Things prefaced with the word 'French' often sound far more sophisticated (even if they're actually not): French Toast (ie eggy bread), French Kissing (ie tongues), French Letters (ie condoms) and French Fries (ie the American name for chips. Confusingly, Kiwis and Aussies call chips crisps and chips hot chips. Kiwis call Kiwi fruit Chinese gooseberries but the rest of the world call them Kiwi fruit. Jerusalem artichokes are neither from Jerusalem nor artichokes).
The traditional British chippy is rapidly becoming a thing of the past. On a recent trip to Brighton it took us over half an hour to find one. Though I have no aversion to French fries, the skinny little things can't hold a stick up to our traditional thickly cut chips, drenched in salt and vinegar (ketchup optional; unlike with French fries where it's de rigueur) and eaten in the lashing rain and wind.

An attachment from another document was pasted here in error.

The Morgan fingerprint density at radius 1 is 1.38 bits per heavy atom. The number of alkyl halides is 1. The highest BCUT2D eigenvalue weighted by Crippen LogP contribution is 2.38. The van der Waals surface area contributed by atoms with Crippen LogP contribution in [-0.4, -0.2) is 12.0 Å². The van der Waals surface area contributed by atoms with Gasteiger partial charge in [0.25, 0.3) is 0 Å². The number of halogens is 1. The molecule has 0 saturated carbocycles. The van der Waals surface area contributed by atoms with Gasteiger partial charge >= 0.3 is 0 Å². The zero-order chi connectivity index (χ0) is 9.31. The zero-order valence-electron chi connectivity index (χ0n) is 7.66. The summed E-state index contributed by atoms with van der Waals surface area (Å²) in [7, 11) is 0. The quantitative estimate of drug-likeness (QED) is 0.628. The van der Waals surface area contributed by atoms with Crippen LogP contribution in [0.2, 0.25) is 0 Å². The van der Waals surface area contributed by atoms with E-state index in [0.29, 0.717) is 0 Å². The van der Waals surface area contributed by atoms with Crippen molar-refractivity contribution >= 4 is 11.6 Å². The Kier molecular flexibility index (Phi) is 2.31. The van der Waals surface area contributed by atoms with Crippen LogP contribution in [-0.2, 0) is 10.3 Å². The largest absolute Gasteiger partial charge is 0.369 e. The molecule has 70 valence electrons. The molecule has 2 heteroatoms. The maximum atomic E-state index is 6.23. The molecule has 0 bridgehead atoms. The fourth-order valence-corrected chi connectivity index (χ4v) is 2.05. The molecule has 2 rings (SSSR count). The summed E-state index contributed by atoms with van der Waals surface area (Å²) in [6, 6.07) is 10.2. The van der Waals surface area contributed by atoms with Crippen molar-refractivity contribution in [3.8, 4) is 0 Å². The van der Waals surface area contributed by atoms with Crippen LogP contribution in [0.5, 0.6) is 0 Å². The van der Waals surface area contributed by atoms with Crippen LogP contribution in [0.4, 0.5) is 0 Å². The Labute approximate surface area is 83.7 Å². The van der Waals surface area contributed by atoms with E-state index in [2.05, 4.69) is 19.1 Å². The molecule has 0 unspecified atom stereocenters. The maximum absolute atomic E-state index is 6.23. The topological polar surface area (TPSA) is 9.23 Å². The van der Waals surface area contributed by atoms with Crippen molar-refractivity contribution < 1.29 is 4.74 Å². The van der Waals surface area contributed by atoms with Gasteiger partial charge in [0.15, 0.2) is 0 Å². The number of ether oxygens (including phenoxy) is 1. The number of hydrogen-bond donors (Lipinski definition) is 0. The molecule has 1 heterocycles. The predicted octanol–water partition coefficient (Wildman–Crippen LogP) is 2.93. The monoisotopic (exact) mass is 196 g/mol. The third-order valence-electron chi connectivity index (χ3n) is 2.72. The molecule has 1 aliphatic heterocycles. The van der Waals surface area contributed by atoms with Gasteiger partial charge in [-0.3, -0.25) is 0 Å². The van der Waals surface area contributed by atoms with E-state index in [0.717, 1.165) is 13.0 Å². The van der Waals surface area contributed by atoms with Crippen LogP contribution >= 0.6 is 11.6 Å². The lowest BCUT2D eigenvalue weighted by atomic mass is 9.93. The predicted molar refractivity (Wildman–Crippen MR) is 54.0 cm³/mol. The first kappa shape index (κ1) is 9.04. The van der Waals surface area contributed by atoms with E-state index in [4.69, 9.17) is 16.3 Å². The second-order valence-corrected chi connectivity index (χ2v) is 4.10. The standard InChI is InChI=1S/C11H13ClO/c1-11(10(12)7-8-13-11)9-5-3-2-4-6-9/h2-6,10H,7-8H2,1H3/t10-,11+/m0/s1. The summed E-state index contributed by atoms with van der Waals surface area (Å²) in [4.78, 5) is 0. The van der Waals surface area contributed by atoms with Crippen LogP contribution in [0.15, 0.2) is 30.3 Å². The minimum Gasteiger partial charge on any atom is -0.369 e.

French fries are doing a similar thing to what coffee has done to the UK's taste buds: making us believe we enjoy something we don't. Tea is obviously nicer than coffee; chips are obviously better than French fries. But both tea and chips occupy the old-fashioned past of British culture we want to forget; they belong to the old generation. The old-fashioned tea room can't compete with the modern, upbeat coffee shop; the old-fashioned chippy, full of old and/or poor people, looks obsolete compared to fast food joints. Coffee and French fries have that American, on-the-go lifestyle feel to them. Due to the lower surface-to-volume ratio, chips have less fat than French fries.